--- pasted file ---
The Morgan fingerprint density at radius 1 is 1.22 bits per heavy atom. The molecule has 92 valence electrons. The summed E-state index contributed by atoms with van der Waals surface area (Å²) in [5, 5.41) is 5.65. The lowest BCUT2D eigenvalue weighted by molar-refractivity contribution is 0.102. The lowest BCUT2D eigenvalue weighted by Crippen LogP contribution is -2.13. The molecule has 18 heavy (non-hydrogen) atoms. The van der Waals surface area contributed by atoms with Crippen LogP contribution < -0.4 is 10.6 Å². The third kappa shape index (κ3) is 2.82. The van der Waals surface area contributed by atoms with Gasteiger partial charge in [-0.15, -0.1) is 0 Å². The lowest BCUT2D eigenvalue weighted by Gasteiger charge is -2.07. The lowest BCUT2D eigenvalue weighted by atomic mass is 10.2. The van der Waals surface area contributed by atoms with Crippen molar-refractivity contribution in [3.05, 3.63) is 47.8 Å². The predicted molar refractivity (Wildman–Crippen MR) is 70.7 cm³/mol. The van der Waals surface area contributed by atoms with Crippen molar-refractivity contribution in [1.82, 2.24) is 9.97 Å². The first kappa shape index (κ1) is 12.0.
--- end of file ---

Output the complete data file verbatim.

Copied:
The Morgan fingerprint density at radius 1 is 1.22 bits per heavy atom. The molecule has 92 valence electrons. The summed E-state index contributed by atoms with van der Waals surface area (Å²) in [5, 5.41) is 5.65. The lowest BCUT2D eigenvalue weighted by molar-refractivity contribution is 0.102. The lowest BCUT2D eigenvalue weighted by Crippen LogP contribution is -2.13. The molecule has 18 heavy (non-hydrogen) atoms. The van der Waals surface area contributed by atoms with Crippen LogP contribution < -0.4 is 10.6 Å². The third kappa shape index (κ3) is 2.82. The van der Waals surface area contributed by atoms with Gasteiger partial charge in [-0.15, -0.1) is 0 Å². The lowest BCUT2D eigenvalue weighted by Gasteiger charge is -2.07. The lowest BCUT2D eigenvalue weighted by atomic mass is 10.2. The van der Waals surface area contributed by atoms with Crippen molar-refractivity contribution in [3.05, 3.63) is 47.8 Å². The predicted molar refractivity (Wildman–Crippen MR) is 70.7 cm³/mol. The van der Waals surface area contributed by atoms with Crippen molar-refractivity contribution in [1.82, 2.24) is 9.97 Å². The first kappa shape index (κ1) is 12.0.